This is a guest post from Vince Scordo. Check out these other great articles from Scordo.com

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Guest's picture
Rick

Your "#5 The No-Brainer: Buying Used" is good advice. I just bought a used car but with a slightly different twist. I bought a Natural Gas Vehicle (NGV). This isn't for everyone but if your state is friendly to NGVs it could save you a lot of money. I pay 93 cents a gallon for CNG (Compressed Natural Gas) and get a $2,500 tax credit on the car. There are other advantages but some disadvantages. The purchase generated so much interest amongst my acquaintances that I had to post the details online. ( http://www.rickety.us/2009/11/driving-on-the-cheap/ )

I like this NGV so much am I considering another purchase, this time a bi-fuel NGV.

Guest's picture
JacobS

This is solid information. Info on reliability, cost of vehicle info, and buying used is great! Goes right in line with all the other great practical info on Scordo.com.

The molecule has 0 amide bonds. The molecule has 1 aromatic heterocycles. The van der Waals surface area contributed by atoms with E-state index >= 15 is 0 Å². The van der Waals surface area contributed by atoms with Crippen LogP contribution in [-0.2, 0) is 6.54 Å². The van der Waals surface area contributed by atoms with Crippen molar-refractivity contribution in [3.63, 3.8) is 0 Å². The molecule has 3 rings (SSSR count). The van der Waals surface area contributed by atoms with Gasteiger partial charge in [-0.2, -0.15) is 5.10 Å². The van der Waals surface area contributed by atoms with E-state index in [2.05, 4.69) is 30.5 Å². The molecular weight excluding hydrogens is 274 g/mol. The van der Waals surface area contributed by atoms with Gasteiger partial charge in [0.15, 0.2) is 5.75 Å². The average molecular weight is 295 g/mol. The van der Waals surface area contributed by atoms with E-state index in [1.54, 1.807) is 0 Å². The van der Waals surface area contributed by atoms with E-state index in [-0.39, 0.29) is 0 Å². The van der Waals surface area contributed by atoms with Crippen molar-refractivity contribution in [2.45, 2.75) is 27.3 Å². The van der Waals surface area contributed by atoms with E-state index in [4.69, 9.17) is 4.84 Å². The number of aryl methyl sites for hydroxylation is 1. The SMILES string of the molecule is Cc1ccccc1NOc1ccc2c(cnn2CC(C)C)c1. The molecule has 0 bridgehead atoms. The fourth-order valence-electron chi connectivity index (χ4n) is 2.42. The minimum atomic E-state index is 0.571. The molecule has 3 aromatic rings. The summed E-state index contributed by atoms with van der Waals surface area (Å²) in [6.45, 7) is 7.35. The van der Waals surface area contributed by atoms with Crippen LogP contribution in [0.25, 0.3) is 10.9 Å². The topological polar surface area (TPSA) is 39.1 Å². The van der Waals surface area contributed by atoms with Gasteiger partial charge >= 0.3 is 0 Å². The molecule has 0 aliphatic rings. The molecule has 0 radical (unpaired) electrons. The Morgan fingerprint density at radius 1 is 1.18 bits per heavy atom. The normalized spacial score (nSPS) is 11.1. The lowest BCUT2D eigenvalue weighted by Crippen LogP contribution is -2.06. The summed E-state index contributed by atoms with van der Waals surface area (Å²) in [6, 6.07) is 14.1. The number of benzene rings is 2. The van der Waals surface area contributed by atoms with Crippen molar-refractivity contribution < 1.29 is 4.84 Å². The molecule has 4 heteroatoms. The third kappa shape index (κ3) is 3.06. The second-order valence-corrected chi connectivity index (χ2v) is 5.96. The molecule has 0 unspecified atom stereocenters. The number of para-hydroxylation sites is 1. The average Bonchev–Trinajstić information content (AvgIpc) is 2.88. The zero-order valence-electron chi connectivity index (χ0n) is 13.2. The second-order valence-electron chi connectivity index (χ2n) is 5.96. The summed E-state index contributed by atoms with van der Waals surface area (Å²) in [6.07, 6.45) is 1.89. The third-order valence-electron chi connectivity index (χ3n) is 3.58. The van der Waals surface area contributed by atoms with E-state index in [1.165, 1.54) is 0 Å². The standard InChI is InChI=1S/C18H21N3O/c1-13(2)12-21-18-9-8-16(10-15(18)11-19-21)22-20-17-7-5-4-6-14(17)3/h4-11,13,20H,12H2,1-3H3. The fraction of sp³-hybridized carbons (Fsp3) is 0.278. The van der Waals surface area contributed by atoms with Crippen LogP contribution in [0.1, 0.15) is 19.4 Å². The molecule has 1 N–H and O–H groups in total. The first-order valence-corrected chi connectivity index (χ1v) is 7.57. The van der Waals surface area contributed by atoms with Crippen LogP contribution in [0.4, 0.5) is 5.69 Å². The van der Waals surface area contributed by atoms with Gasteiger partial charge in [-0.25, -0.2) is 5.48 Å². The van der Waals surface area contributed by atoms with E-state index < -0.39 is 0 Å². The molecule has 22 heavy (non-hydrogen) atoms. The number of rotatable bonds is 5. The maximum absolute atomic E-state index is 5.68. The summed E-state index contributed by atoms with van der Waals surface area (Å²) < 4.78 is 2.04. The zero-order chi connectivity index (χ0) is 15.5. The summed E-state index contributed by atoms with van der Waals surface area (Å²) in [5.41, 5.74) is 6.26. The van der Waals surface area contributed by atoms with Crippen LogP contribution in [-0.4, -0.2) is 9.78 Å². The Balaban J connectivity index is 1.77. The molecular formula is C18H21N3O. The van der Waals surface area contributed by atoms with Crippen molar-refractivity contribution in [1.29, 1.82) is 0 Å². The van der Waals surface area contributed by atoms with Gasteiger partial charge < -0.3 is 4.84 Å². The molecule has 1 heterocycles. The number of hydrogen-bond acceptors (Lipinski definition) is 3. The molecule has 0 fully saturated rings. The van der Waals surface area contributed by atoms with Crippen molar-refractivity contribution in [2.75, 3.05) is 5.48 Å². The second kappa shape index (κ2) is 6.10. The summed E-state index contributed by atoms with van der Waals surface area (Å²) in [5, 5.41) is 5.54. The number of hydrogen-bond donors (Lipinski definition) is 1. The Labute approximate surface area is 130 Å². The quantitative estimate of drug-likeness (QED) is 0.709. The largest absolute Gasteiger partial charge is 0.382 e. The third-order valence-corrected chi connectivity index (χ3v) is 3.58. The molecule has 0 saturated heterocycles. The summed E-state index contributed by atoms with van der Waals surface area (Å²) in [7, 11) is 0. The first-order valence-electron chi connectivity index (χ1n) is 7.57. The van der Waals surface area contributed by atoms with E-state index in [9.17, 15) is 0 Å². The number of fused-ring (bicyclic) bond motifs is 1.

Jacob

Guest's picture

I just retired after 25 years in auto sales. You covered this subject very well indeed. Good work.

John DeFlumeri Jr

Guest's picture

I am a little perplexed why #4 was not at the top of the list considering this is WiseBread?

Very good points almost all the way through, though while it is true dealer service departments generates higher profit margins than with vehicle sales, service departments are rarely their number one revenue generator. Far more revenue comes from the vehicle sales.

Personally I have found that while dealers, on average, may cost more, like anything else a little comparison shopping and negotiation will keep you on the better side of the averages while increasing the likelihood of higher quality service. Whether you pick a dealer or an ASE mechanic this is where loyalty can be an advantage.

Guest's picture